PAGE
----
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February 12, 2007

Comments

Beachwriter

Great blog!! I love it! Looking forward to coming back and reading the WHOLE thing!!!

Lael

Ohh Ali this is wonderful!
As you know,I've been kind of questioning this very thing and have toyed with the idea of volunteering as a palliative care..oh what's the word..care giver? I think that's it,to number one help others,number two understand the process better. Not sure where I stand yet but I'm getting closer to being less..afraid and this article and your post is really interesting.

Alison Tuck

Laelee, I was walking past a shop the other day that had a sign up for volunteer carers at a local hospice. I thought about it for myself actually. But then I thought that I wasn't in the right frame of mind for that work at the mo, I'd find it too heartwrenching. But strong sensitive types are greatly appreciated in these places, so you'd be welcomed with open arms, I'd imagine.

Hey Beachwriter, thanks for your kind words and come back soon!

Health-Psych

On a whim I rang my father one Friday. He'd been sick with bronchitis but his doctor didn't seem to be worried about it, he was at home. He told me he was scared. He told me he was going to die.

The subject freaked me out. I told him not to be silly. That wasn't going to happen for a long time (he was only 64). In retrospect, probably the most stupid thing I could ever had said. We talked a little more. I can't even remember about what now.

I wish I'd taken that opportunity to say some of the things I really needed to say to my father.

The next day at lunchtime I got the call. He'd died. Totally unexpectedly - except he had known better.

I often think if I hadn't been so uncomfortable and wanting to even think about that subject, maybe I would have done something that could have made a difference. It tortures me at times.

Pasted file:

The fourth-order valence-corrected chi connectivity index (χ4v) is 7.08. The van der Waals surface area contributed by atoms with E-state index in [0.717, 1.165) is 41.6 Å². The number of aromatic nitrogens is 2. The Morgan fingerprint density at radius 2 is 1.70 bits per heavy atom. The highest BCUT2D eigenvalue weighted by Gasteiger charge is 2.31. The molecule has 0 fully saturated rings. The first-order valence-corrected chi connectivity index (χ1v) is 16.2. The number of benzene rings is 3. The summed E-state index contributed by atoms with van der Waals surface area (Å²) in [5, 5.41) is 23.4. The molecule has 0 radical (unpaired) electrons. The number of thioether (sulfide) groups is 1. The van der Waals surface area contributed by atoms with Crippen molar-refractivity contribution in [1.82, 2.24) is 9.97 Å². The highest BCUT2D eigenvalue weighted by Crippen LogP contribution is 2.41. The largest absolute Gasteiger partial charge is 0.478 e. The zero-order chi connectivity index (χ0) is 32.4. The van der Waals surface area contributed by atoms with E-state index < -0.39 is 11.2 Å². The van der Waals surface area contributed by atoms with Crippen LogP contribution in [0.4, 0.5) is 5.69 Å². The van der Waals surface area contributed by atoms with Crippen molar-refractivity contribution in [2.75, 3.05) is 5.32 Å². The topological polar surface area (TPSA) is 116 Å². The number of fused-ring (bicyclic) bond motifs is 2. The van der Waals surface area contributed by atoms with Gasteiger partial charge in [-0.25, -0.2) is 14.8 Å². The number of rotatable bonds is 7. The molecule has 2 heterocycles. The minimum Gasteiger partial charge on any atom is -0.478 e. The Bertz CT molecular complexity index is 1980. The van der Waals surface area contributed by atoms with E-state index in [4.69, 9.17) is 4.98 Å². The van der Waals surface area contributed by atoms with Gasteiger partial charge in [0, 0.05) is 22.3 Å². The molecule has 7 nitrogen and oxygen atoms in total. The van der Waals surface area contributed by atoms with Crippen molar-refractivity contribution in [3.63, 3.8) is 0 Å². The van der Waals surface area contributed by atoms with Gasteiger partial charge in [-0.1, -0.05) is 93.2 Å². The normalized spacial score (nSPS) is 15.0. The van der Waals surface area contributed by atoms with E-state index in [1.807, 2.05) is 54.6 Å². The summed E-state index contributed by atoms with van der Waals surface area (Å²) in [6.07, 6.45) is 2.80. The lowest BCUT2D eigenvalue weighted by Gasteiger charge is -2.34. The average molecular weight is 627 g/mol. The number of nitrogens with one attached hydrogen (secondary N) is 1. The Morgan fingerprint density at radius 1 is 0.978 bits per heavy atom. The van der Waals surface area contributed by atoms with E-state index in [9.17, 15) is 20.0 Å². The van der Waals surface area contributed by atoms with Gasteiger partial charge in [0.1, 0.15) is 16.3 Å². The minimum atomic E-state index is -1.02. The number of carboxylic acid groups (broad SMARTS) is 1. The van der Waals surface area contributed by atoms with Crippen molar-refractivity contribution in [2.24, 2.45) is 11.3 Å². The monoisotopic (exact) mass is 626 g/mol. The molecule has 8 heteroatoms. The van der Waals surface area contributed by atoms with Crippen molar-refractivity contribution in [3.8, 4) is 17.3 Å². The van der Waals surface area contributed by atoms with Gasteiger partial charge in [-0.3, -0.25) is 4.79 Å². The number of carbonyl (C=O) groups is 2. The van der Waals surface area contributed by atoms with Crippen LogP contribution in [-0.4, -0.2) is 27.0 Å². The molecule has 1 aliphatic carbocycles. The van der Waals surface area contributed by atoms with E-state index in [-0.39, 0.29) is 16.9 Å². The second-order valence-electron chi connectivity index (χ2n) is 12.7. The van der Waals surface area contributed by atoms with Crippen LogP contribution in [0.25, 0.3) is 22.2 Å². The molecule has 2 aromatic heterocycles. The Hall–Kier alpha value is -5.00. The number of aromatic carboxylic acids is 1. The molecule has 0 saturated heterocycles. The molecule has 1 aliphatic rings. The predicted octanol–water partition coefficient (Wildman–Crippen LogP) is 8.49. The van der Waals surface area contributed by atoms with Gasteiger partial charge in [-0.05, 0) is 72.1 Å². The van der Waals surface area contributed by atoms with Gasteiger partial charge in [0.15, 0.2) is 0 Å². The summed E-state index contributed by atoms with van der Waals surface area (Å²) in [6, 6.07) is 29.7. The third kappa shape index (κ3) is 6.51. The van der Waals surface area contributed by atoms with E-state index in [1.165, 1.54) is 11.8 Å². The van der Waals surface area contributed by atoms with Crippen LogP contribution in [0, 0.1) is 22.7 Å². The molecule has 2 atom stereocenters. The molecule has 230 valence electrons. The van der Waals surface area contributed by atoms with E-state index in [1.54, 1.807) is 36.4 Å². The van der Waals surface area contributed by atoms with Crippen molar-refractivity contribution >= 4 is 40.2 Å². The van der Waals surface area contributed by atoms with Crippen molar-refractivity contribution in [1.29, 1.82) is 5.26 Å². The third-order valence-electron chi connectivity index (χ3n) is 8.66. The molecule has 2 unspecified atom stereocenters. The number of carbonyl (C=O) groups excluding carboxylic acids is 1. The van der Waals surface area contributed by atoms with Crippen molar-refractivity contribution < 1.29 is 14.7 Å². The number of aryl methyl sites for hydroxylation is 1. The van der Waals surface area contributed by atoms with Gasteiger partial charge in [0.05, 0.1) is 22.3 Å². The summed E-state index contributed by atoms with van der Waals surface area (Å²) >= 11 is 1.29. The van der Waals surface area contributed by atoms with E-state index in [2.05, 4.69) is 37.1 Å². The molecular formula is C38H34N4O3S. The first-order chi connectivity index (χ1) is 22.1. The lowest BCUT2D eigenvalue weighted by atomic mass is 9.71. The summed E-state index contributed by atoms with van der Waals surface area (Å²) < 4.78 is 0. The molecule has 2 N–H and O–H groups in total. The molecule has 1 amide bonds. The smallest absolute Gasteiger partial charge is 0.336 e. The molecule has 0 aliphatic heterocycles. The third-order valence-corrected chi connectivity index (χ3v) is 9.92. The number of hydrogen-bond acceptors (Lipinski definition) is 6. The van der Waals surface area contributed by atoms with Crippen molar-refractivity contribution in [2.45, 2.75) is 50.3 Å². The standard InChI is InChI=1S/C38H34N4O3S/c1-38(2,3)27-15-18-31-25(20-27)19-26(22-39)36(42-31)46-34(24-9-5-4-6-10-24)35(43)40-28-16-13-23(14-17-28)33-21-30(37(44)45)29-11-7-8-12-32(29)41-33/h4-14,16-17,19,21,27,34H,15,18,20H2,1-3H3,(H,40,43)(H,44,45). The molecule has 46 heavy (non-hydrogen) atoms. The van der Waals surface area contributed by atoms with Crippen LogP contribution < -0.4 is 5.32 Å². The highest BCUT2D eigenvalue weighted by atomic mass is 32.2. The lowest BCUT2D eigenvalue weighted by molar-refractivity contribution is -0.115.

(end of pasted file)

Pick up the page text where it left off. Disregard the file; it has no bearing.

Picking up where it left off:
So I think your post is spot on. Some people do seem to know and people definitely prefer to avoid the subject.

Alison Tuck

Oh HP, shit that just sucks, doesn't it. You were not to know. You were younger then. This is new research.

As my Irish grandmother said: ( I never met her, it's just been oft quoted by Mum) "A person can only do the best they can at the time".

But I understand your torture too, I made sure that the day before Dad died, in a (tortuous) situation that you don't need to know about, whilst he lay dead, but still on "life support" that I told him everything I felt he needed to know. That comforts me. But he kind of just disappeared, the last thing he said to me was a cheerful response to my "Gee Dad we're so proud of you" (He'd just had a triple bi-pass). He said, " Aw AC, I've got lots of incentive".

I'm still angry at the hospital, with no rationality attached to it. That's my torture.

The good thing about this research is that it might make more of us aware of death as being a time in our lives that reigns supreme in bigness and that it deserves more discussion and compassionate attention.

Sorry for the big rave by the way... It's the anniversary of Dad's death on the 25th and I, for some reason, thirteen years later, am feeling it more this year! It's like my brother said at the time, "That's why they only put 28 days in February - it's such a bastard of a month".

Focus on what you loved about him, his wonderful British humour (no doubt) and remember him fondly. Drop the self-torture,as much as you can, I know it's hard but I'm sure he'd be cranky at you for it.

Take care.

Health-Psych

You know, Alison, anniversaries are odd. Sometimes they're not so bad but then, out of the blue, for no obvious reason they hit hard.

Thanks for the kind words. I'm fine with it really. I realised a while ago that there's no point torturing myself with 'what ifs...?' I lived a couple of hours away and yet even those living with him didn't expect it.

Sorry for your loss too. Take care over the next week.

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